I did use this technique with our son, however. At the end of a year I showed him his end-of-year bank statement, noted how much he received in the past year for allowance (about $800, this is for an older teenager mind you) and smiling expressed my hope that he got good value from the things he bought with all that money. He repeated back "$800?" "Yup", and I showed him the bank statement as proof since we manage his allowance via auto-transfer twice a month. The look on his face was priceless! And.... I noticed in the years since we had that little exchange that he has chosen to save more of his money and use it to buy things that he reallly really wants to have. And his savings account balance is pretty respectable too. Sometimes the little lessons on finances really do work....
__________________
Linney is online now   Reply With Quote
Old 11-06-2007, 05:01 AM   #10
Full time employment: Posting here.
 
Join Date: Oct 2007
Location: New York
Posts: 898
Interesting - my total vested financial assets as of 10/31 are equal to 99.857% of the money I'd earned through the end of 2006. I know thats not what we're supposed to be calculating here but the numbers were so close I couldn't help but notice.


My actual net worth including home equity is about 134% of the money I've ever earned. Pretty cool, especially if you consider that I've probably paid a 30-40% of that income in taxes. Considering that, my net worth is over 200% of the my total lifetime net income.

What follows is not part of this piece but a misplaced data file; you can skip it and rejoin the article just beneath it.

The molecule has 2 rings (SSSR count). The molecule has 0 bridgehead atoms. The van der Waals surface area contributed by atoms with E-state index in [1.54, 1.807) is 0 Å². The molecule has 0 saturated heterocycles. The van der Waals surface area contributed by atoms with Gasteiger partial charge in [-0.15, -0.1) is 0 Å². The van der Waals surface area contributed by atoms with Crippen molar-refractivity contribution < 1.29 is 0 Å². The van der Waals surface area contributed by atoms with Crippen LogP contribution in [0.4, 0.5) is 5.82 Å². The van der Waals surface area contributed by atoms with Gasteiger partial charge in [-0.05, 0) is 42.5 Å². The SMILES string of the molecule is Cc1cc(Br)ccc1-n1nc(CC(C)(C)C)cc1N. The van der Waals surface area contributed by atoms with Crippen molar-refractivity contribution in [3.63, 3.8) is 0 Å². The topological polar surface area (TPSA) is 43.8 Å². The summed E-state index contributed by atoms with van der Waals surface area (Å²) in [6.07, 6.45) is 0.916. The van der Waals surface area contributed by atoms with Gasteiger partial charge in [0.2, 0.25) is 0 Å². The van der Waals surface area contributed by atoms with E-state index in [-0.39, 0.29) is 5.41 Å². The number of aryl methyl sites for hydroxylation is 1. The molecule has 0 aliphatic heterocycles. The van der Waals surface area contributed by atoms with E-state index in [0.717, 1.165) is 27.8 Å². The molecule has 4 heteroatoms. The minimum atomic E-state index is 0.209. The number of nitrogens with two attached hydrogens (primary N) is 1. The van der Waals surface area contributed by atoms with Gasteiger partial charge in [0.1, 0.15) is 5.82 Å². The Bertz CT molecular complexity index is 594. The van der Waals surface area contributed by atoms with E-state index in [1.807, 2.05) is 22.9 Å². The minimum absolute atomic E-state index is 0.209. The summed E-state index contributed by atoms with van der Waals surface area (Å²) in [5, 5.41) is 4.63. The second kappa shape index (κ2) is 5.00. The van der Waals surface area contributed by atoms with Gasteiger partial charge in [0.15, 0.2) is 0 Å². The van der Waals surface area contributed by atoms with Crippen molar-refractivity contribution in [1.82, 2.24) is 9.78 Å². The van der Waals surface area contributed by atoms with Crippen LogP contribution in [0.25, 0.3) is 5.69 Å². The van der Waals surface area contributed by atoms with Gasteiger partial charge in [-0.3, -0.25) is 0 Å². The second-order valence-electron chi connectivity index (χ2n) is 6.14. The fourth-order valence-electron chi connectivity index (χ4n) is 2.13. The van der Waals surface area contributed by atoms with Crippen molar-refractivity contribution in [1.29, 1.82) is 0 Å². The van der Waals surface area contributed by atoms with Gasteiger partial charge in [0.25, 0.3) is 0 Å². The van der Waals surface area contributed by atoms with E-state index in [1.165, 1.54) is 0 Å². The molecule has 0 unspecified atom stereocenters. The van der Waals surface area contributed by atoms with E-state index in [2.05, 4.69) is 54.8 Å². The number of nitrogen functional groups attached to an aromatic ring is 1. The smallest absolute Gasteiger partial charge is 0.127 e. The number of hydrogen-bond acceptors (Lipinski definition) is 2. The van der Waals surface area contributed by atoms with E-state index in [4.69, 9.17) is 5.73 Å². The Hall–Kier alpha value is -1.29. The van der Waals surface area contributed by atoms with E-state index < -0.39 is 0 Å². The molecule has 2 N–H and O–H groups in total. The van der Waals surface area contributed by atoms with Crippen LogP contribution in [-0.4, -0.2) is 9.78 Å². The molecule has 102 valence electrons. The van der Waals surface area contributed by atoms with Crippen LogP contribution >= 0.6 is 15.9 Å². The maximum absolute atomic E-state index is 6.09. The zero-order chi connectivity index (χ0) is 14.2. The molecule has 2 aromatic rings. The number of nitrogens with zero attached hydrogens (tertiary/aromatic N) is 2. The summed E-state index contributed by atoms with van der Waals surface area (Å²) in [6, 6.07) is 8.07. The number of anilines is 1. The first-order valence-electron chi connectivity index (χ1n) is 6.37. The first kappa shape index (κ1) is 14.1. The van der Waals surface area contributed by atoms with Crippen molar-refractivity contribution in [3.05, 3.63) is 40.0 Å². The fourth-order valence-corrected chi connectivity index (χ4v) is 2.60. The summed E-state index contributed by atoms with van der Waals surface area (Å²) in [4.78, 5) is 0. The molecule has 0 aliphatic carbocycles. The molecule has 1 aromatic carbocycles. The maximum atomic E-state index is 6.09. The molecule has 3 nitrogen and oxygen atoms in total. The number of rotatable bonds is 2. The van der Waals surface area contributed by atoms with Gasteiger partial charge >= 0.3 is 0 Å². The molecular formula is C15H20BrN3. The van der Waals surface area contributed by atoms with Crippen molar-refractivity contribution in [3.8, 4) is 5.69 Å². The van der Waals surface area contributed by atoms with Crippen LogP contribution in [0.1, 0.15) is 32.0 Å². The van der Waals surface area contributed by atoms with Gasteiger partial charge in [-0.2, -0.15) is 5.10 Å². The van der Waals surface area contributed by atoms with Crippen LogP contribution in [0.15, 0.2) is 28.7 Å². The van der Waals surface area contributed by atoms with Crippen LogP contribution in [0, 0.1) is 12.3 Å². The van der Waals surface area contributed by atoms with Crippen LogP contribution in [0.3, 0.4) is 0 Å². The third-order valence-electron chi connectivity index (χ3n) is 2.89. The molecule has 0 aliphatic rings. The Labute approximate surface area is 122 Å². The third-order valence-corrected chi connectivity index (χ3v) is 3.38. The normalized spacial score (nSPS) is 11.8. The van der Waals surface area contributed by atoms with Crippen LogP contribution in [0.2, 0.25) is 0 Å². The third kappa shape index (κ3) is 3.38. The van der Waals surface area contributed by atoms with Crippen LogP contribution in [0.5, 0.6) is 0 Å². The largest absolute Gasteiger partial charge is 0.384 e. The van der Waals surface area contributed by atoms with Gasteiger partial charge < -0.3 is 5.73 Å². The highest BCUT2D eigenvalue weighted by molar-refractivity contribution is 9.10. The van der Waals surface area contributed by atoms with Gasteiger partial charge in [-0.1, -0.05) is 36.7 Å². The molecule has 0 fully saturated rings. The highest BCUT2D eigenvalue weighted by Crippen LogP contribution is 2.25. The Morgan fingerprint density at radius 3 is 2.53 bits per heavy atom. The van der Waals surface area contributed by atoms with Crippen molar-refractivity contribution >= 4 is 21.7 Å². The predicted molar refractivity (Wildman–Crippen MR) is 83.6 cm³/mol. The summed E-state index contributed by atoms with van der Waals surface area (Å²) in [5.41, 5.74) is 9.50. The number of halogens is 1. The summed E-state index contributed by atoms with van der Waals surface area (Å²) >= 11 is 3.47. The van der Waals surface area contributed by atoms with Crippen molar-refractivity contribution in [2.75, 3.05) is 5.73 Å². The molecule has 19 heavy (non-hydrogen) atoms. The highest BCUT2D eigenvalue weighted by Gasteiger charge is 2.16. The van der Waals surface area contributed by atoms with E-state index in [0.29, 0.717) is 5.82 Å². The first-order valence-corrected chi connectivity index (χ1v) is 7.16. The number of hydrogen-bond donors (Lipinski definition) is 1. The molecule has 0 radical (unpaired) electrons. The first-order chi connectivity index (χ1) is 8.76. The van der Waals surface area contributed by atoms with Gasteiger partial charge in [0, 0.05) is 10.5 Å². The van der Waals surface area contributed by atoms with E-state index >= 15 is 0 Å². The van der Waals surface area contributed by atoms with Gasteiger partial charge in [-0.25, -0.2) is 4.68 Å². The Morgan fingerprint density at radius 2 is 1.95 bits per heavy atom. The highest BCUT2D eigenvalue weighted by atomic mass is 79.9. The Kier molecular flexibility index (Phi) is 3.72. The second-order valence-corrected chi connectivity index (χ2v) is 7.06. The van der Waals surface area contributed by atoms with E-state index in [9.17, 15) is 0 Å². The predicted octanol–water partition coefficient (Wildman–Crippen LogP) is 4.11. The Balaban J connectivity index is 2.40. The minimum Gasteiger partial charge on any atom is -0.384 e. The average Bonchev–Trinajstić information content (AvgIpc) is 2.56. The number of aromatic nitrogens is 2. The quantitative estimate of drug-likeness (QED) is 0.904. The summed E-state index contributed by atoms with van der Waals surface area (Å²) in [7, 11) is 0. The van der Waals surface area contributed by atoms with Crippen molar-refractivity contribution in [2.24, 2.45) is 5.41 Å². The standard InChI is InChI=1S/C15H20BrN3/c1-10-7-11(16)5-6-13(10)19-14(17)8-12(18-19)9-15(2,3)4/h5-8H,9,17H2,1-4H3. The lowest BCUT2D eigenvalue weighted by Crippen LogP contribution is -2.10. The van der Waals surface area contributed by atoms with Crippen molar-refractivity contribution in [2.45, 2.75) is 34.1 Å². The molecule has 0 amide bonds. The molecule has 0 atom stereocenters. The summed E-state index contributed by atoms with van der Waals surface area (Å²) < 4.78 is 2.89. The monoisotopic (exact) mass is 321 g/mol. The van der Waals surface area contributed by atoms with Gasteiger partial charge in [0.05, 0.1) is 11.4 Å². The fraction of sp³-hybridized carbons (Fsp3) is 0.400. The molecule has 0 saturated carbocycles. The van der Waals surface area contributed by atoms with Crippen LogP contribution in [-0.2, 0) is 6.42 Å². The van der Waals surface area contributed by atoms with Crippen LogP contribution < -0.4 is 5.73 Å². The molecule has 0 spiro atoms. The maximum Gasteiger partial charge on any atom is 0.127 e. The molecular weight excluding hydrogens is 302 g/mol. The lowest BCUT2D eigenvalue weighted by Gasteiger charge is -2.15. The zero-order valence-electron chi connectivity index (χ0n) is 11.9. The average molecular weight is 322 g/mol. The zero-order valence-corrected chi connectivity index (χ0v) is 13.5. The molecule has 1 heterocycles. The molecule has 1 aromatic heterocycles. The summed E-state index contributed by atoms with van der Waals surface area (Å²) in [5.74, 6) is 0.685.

That has two explanations - growth in asset values as well as 'founder shares' in an IPO that have never been taxed or counted as income.
__________________
Money's just something you need in case you don't die tomorrow.
Maurice is offline   Reply With Quote
Old 11-06-2007, 05:35 AM   #11
Thinks s/he gets paid by the post
OAG's Avatar
 
Join Date: Jun 2006
Location: Central, Ohio, USA
Posts: 2,598
No records of total income but 30 years of Gross Retired Pay (Military) and 7 Years of SS totaled and and divided by current "net worth" is 32%. Must be pretty close since I did not earn much after "retirement" and conversely did not save much up to the point of "retirement". If I include "interest earned" into the total income number it goes "down" to 48%. Interesting exercise. Of course if one "discounts" it for inflation, drop in the value of the dollar, etc., etc., it gets kind of discouraging, but as long as we are eating "real" food all is well.
__________________
Vietnam Veteran, CW4 USA, Retired 1979
OAG is offline   Reply With Quote
Old 11-06-2007, 08:49 AM   #12
Thinks s/he gets paid by the post
 
Join Date: Apr 2006
Posts: 1,487
my nw is 114% of what ss reports as my lifetime "medicare earnings" ... but these earnings are understated due to the previous earning cap ... "soc sec earnings" are even more grossly understated.